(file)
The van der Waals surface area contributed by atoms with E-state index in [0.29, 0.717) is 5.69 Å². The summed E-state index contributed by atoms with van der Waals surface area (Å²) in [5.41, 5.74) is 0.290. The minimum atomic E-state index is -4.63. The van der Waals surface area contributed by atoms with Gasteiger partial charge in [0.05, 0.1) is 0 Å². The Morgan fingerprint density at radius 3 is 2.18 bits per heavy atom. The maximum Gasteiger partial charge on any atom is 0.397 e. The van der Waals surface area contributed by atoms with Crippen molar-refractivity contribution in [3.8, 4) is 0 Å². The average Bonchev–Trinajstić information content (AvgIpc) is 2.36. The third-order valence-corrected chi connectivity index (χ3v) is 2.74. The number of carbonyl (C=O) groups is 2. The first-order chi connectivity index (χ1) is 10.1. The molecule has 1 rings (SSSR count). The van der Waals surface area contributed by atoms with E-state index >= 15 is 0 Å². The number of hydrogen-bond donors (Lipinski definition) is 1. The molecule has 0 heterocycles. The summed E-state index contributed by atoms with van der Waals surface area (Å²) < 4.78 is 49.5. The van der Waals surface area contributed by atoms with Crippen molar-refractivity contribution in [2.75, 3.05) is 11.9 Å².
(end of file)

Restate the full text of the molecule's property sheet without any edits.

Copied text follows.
The van der Waals surface area contributed by atoms with E-state index in [0.29, 0.717) is 5.69 Å². The summed E-state index contributed by atoms with van der Waals surface area (Å²) in [5.41, 5.74) is 0.290. The minimum atomic E-state index is -4.63. The van der Waals surface area contributed by atoms with Gasteiger partial charge in [0.05, 0.1) is 0 Å². The Morgan fingerprint density at radius 3 is 2.18 bits per heavy atom. The maximum Gasteiger partial charge on any atom is 0.397 e. The van der Waals surface area contributed by atoms with Crippen molar-refractivity contribution in [3.8, 4) is 0 Å². The average Bonchev–Trinajstić information content (AvgIpc) is 2.36. The third-order valence-corrected chi connectivity index (χ3v) is 2.74. The number of carbonyl (C=O) groups is 2. The first-order chi connectivity index (χ1) is 10.1. The molecule has 1 rings (SSSR count). The van der Waals surface area contributed by atoms with E-state index >= 15 is 0 Å². The number of hydrogen-bond donors (Lipinski definition) is 1. The molecule has 0 heterocycles. The summed E-state index contributed by atoms with van der Waals surface area (Å²) < 4.78 is 49.5. The van der Waals surface area contributed by atoms with Crippen molar-refractivity contribution in [2.75, 3.05) is 11.9 Å².